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There are more than 200 results, only the first 200 are displayed here.

  • INTERNATIONAL

    When helpers become victims

    • Joe Zabar
    • 16 April 2024

    When a missile strike in Gaza killed seven aid workers, it sparked global outrage and demands for accountability and raised questions around the protection of those who risk everything to provide aid in zones of conflict. 

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  • INTERNATIONAL

    When war becomes personal

    • Andrew Hamilton
    • 10 April 2024

    Our attitudes to war change drastically when it becomes personal. The killing of Zomi Frankcom, together with other members of the Charity organisation World Central Kitchen, made the war between Israel and Hamas personal. It has led many people to see the destruction of Gaza and its people as not only regrettable but intolerable.

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  • ARTS AND CULTURE

    Nam Le's 36 Ways of Writing a Vietnamese Poem

    • Peter Craven
    • 05 April 2024

    Nam Le is one of the strangest writers in the history of Australian literature and is also one of the most incandescently brilliant — which is very weird if you bear in mind that his primary claim to legendary status is a book of short fiction published in 2008. With 36 Ways of Writing a Vietnamese Poem, Le returns with a new work that encapsulates the brilliance and complexity that fans and critics have come to expect.

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  • ECONOMICS

    Where does nuclear fit in Australia's zero-carbon future?

    • David James
    • 04 April 2024

    Big changes are occurring in the financial sector that suggest the climate change agenda is starting to lose crucial support with the world’s largest fund managers. As support for ESG goals wane, the conversation is shifting to nuclear energy. But does it make any financial sense? 

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  • AUSTRALIA

    Will AUKUS lead Australia down the nuclear path?

    • Binoy Kampmark
    • 04 April 2024

    Nuclear energy has snuck its way onto the table of Australian public policy. Given that Australia is a country that hosts military nuclear platforms, the impetus to translate it into a civilian context is proving powerful.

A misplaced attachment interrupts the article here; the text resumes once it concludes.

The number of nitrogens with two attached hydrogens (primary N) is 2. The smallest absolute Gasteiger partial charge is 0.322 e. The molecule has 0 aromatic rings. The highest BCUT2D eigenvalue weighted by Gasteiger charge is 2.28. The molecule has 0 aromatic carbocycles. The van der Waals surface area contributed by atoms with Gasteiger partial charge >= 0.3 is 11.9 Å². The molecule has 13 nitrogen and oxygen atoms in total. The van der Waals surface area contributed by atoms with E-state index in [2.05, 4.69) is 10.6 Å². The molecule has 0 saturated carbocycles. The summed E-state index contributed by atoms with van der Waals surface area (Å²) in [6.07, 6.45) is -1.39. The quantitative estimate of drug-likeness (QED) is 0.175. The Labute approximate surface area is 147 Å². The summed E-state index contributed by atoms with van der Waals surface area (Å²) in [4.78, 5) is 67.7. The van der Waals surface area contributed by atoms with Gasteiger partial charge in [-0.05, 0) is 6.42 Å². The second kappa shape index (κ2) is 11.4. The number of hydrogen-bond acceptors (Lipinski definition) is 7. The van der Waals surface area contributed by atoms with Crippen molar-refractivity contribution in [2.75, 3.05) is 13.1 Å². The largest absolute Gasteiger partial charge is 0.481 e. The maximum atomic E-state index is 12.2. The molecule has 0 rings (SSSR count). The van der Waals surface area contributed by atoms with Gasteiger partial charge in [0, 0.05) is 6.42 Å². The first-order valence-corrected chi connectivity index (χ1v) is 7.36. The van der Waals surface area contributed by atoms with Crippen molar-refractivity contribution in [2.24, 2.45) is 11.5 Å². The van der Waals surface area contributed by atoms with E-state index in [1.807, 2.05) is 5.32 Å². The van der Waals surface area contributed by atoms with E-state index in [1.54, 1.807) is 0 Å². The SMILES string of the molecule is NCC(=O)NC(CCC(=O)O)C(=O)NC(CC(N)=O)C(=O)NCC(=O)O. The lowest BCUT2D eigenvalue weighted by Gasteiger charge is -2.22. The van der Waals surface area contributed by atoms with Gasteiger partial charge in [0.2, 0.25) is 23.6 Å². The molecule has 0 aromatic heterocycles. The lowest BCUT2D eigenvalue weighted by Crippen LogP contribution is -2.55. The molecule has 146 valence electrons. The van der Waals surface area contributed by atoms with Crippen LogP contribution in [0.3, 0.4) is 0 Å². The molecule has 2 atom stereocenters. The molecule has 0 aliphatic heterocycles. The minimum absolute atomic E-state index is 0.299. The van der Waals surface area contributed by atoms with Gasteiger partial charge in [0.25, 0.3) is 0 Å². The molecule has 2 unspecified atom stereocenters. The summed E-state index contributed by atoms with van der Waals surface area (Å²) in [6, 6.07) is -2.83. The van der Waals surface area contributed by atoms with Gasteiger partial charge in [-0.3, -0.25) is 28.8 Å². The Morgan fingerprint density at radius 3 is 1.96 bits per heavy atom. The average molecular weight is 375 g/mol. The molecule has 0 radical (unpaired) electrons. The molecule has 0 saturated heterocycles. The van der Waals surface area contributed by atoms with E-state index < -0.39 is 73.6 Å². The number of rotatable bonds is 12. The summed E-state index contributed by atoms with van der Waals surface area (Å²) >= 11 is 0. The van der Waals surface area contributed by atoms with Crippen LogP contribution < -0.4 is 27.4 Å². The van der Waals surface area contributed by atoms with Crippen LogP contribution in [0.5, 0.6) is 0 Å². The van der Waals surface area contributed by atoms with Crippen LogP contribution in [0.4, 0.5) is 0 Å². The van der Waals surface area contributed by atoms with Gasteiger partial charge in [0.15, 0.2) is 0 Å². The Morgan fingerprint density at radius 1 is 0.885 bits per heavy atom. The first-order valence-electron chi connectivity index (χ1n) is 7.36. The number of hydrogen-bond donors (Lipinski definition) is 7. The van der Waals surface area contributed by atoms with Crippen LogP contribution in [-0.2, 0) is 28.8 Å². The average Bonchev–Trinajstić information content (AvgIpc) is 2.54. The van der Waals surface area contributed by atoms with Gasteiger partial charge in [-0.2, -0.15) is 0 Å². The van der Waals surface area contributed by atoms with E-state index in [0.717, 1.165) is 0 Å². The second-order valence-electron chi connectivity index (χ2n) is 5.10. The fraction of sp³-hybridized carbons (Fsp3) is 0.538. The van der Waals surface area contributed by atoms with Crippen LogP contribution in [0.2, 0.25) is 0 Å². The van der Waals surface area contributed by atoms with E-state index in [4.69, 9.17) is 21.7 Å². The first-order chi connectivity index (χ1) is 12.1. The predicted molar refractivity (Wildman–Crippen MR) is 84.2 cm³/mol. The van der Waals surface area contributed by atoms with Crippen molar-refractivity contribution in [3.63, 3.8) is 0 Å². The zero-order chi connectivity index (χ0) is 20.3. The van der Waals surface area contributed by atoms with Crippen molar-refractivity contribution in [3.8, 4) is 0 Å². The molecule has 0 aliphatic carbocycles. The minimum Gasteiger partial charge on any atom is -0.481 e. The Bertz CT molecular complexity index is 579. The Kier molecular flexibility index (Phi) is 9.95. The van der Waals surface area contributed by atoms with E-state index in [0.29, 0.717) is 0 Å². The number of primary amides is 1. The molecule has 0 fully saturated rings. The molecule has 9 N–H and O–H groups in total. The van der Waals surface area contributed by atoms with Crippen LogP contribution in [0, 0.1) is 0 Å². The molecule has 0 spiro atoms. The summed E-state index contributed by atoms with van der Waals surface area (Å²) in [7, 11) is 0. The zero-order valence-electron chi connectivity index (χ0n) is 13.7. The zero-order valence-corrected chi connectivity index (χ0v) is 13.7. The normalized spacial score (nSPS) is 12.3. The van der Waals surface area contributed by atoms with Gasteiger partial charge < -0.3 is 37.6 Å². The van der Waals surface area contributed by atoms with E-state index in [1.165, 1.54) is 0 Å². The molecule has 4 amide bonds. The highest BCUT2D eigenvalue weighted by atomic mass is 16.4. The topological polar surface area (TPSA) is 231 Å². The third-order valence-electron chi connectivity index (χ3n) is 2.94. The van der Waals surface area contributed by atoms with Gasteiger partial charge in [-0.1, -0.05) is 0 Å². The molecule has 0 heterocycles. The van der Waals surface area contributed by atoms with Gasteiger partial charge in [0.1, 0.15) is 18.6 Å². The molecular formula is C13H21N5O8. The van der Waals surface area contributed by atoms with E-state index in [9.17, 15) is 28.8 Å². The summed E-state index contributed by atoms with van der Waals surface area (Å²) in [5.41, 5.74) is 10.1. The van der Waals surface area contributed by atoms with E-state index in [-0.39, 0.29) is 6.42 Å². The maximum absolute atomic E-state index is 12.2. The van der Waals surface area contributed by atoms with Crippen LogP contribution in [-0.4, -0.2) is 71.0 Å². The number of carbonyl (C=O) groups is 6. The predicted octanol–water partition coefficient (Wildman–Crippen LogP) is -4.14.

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  • INTERNATIONAL

    Americans look after each other because their government won't

    • Sarah Klenbort
    • 03 April 2024

    Americans, facing high healthcare costs, frequently resort to crowdfunding for essential treatments, highlighting a reliance on volunteerism to fill government gaps. Meanwhile, Australians, benefiting from a higher tax-funded safety net, donate less to charity. So how do differing approaches to social welfare influence the spirit of community and generosity?

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  • RELIGION

    Flowers for Father Rahner

    • John Honner
    • 02 April 2024

    Karl Rahner, a Jesuit priest whose ideas helped modernize the Church, left an indelible legacy on contemporary Catholicism. On the 40th anniversary of his death, what can a flower left at his niche tell us about the lasting bonds between belief, memory, and the enduring search for human connection?

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  • ARTS AND CULTURE

    Easterwards

    • John Kelly
    • 28 March 2024

    Dante and Hopkins named it lavishly: Christ’s vita nuova, shared to Easter in us;  Ignatius of Loyola called it: magnanimity . . . How could we then, receiving,  hoard or dispense it stintingly, like Scrooge before his Christmas haunting?

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  • AUSTRALIA

    The Easter immortality project

    • Justine Toh
    • 27 March 2024

     As the world grapples with the promise and perils of technological advancement, billionaire Bryan Johnson's quest for eternal life underscores a broader societal fascination with defying death. Can science truly outpace the inevitability of mortality? 

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  • ECONOMICS

    Review: The Shortest History of Economics

    • David James
    • 22 March 2024

    Economics may be useless for forecasting, and its assertions can be overly simplistic. But it is a language that should be understood, and here is a good place to start. In simple and clear prose, Leigh spans the history of human economic activity, beginning in prehistoric times and ending with the modern day.

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  • ARTS AND CULTURE

    Why is it so hard to make good climate change TV?

    • Daniel Simons
    • 22 March 2024

    Featuring a stellar cast of Hollywood’s finest actors, Apple TV's Extrapolations was a bold attempt to center a TV narrative around the dangers of our future on a warming planet, yet failed to capture audiences. But where Extrapolations failed as an effective cautionary tale for society, it may have succeeded as one for filmmakers. 

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  • AUSTRALIA

    Lest we regret

    • Barry Gittins
    • 21 March 2024

    Considering how whistleblowers were punished for reporting the misdeeds of our warriors alongside the judicial exposure of war crimes, we've experienced something of a cultural about-face when it comes to celebrating the Anzac mythos. 

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